• Documentation on therapeutic interventions is routinely incomplete and/or missing; or
  • There is evidence that clients have been harmed by inappropriate or unmonitored use of therapeutic interventions.
Self-Study Evidence Site Visit Evidence On-Site Activities
  • See program description completed during intake
  • Program logic model that includes a list of outcomes being measured
No Site Visit Evidence
  • Interviews may include:
    1. Program director
    2. Relevant personnel

 

AG 1.01

A program logic model, or equivalent framework, identifies:
  1. needs the program will address;
  2. available human, financial, organizational, and community resources (i.e. inputs);
  3. program activities intended to bring about desired results;
  4. program outputs (i.e. the size and scope of services delivered);
  5. desired outcomes (i.e. the changes you expect to see in persons served); and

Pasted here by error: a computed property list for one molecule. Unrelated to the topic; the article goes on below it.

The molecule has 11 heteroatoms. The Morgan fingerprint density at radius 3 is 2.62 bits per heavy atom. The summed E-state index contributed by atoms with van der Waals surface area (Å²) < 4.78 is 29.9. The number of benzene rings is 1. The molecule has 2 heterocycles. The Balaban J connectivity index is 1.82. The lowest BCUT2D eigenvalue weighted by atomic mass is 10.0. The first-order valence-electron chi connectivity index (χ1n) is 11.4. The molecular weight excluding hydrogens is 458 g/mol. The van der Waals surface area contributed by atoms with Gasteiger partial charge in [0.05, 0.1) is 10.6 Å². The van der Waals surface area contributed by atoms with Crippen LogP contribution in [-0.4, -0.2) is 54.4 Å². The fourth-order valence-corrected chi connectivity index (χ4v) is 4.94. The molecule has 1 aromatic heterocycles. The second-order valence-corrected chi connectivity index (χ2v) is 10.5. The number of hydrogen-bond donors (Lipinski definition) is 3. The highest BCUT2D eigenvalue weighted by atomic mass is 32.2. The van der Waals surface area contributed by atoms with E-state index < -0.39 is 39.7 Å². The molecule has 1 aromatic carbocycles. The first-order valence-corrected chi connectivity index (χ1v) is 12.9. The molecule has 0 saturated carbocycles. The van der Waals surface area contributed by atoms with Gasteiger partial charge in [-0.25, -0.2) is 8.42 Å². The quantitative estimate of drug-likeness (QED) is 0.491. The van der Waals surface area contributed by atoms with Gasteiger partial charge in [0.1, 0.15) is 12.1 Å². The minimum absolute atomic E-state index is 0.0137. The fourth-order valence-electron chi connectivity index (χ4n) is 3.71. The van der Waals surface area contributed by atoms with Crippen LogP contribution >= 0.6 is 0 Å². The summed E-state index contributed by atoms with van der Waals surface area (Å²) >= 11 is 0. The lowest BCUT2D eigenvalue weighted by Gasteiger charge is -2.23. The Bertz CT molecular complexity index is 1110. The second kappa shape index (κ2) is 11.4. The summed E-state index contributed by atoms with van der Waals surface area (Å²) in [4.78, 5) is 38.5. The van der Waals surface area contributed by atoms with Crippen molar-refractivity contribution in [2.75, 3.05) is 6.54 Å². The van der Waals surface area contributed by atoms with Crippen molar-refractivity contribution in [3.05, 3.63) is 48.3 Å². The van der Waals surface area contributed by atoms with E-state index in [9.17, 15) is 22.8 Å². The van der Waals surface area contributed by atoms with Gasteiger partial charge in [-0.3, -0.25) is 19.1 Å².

6. expected long-term impact on the organization, community, and/or system.
Examples: Please see the W.K. Kellogg Foundation Logic Model Development Guide and COA’s PQI Tool Kit for more information on developing and using program logic models.  
 
Examples: Information that may be used to inform the development of the program logic model includes, but is not limited to:
  1. needs assessments and periodic reassessments;
  2. the state’s approach to guardianship services; and
  3. the best available evidence of service effectiveness. 

 

AG 1.02

The logic model identifies client outcomes in at least two of the following areas:
  1. change in functional status;
  2. health, welfare, and safety;
  3. permanency of life situation;
  4. quality of life;